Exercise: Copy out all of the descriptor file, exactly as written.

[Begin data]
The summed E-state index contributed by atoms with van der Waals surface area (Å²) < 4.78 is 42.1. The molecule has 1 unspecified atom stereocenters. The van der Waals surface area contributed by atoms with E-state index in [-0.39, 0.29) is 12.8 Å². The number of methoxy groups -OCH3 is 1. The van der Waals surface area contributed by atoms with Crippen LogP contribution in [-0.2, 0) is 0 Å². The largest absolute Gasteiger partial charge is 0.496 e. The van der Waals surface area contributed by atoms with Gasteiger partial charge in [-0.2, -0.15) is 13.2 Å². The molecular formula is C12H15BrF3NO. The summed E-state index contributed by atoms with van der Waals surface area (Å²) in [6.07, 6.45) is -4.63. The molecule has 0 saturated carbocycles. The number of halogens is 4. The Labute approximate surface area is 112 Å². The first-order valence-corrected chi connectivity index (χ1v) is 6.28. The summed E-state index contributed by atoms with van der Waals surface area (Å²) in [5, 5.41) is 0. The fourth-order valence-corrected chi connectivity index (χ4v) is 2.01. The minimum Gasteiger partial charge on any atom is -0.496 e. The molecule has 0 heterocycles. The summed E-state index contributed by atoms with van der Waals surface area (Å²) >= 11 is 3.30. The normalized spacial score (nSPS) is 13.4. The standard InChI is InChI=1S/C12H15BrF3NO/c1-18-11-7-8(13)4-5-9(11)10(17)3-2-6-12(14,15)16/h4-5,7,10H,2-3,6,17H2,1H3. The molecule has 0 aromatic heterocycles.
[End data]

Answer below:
The summed E-state index contributed by atoms with van der Waals surface area (Å²) < 4.78 is 42.1. The molecule has 1 unspecified atom stereocenters. The van der Waals surface area contributed by atoms with E-state index in [-0.39, 0.29) is 12.8 Å². The number of methoxy groups -OCH3 is 1. The van der Waals surface area contributed by atoms with Crippen LogP contribution in [-0.2, 0) is 0 Å². The largest absolute Gasteiger partial charge is 0.496 e. The van der Waals surface area contributed by atoms with Gasteiger partial charge in [-0.2, -0.15) is 13.2 Å². The molecular formula is C12H15BrF3NO. The summed E-state index contributed by atoms with van der Waals surface area (Å²) in [6.07, 6.45) is -4.63. The molecule has 0 saturated carbocycles. The number of halogens is 4. The Labute approximate surface area is 112 Å². The first-order valence-corrected chi connectivity index (χ1v) is 6.28. The summed E-state index contributed by atoms with van der Waals surface area (Å²) in [5, 5.41) is 0. The fourth-order valence-corrected chi connectivity index (χ4v) is 2.01. The minimum Gasteiger partial charge on any atom is -0.496 e. The molecule has 0 heterocycles. The summed E-state index contributed by atoms with van der Waals surface area (Å²) >= 11 is 3.30. The normalized spacial score (nSPS) is 13.4. The standard InChI is InChI=1S/C12H15BrF3NO/c1-18-11-7-8(13)4-5-9(11)10(17)3-2-6-12(14,15)16/h4-5,7,10H,2-3,6,17H2,1H3. The molecule has 0 aromatic heterocycles.